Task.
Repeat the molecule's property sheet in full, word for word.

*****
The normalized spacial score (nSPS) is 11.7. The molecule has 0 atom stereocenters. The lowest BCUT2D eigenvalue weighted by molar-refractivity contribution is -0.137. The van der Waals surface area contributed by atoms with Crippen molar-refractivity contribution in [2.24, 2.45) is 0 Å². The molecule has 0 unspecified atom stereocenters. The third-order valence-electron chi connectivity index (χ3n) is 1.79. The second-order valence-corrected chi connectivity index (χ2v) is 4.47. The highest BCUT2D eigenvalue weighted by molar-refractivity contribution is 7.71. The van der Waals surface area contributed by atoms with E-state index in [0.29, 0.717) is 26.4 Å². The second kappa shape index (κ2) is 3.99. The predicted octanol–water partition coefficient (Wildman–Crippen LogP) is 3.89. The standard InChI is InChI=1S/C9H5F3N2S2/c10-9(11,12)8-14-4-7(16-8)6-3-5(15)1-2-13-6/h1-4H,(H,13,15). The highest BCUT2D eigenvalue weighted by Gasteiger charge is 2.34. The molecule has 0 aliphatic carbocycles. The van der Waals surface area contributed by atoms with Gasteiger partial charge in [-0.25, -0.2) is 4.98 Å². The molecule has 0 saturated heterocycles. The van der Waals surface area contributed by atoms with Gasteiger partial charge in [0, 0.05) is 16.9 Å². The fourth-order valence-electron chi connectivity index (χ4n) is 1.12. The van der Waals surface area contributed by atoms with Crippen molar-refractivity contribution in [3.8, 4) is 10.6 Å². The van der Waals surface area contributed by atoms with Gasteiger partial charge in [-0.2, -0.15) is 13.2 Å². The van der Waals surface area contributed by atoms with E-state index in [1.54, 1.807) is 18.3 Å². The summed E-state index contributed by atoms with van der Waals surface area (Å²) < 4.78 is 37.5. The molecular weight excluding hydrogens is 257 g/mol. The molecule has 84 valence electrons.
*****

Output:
The normalized spacial score (nSPS) is 11.7. The molecule has 0 atom stereocenters. The lowest BCUT2D eigenvalue weighted by molar-refractivity contribution is -0.137. The van der Waals surface area contributed by atoms with Crippen molar-refractivity contribution in [2.24, 2.45) is 0 Å². The molecule has 0 unspecified atom stereocenters. The third-order valence-electron chi connectivity index (χ3n) is 1.79. The second-order valence-corrected chi connectivity index (χ2v) is 4.47. The highest BCUT2D eigenvalue weighted by molar-refractivity contribution is 7.71. The van der Waals surface area contributed by atoms with E-state index in [0.29, 0.717) is 26.4 Å². The second kappa shape index (κ2) is 3.99. The predicted octanol–water partition coefficient (Wildman–Crippen LogP) is 3.89. The standard InChI is InChI=1S/C9H5F3N2S2/c10-9(11,12)8-14-4-7(16-8)6-3-5(15)1-2-13-6/h1-4H,(H,13,15). The highest BCUT2D eigenvalue weighted by Gasteiger charge is 2.34. The molecule has 0 aliphatic carbocycles. The van der Waals surface area contributed by atoms with Gasteiger partial charge in [-0.25, -0.2) is 4.98 Å². The molecule has 0 saturated heterocycles. The van der Waals surface area contributed by atoms with Gasteiger partial charge in [0, 0.05) is 16.9 Å². The fourth-order valence-electron chi connectivity index (χ4n) is 1.12. The van der Waals surface area contributed by atoms with Crippen molar-refractivity contribution in [3.8, 4) is 10.6 Å². The van der Waals surface area contributed by atoms with Gasteiger partial charge in [-0.2, -0.15) is 13.2 Å². The van der Waals surface area contributed by atoms with E-state index in [1.54, 1.807) is 18.3 Å². The summed E-state index contributed by atoms with van der Waals surface area (Å²) < 4.78 is 37.5. The molecular weight excluding hydrogens is 257 g/mol. The molecule has 84 valence electrons.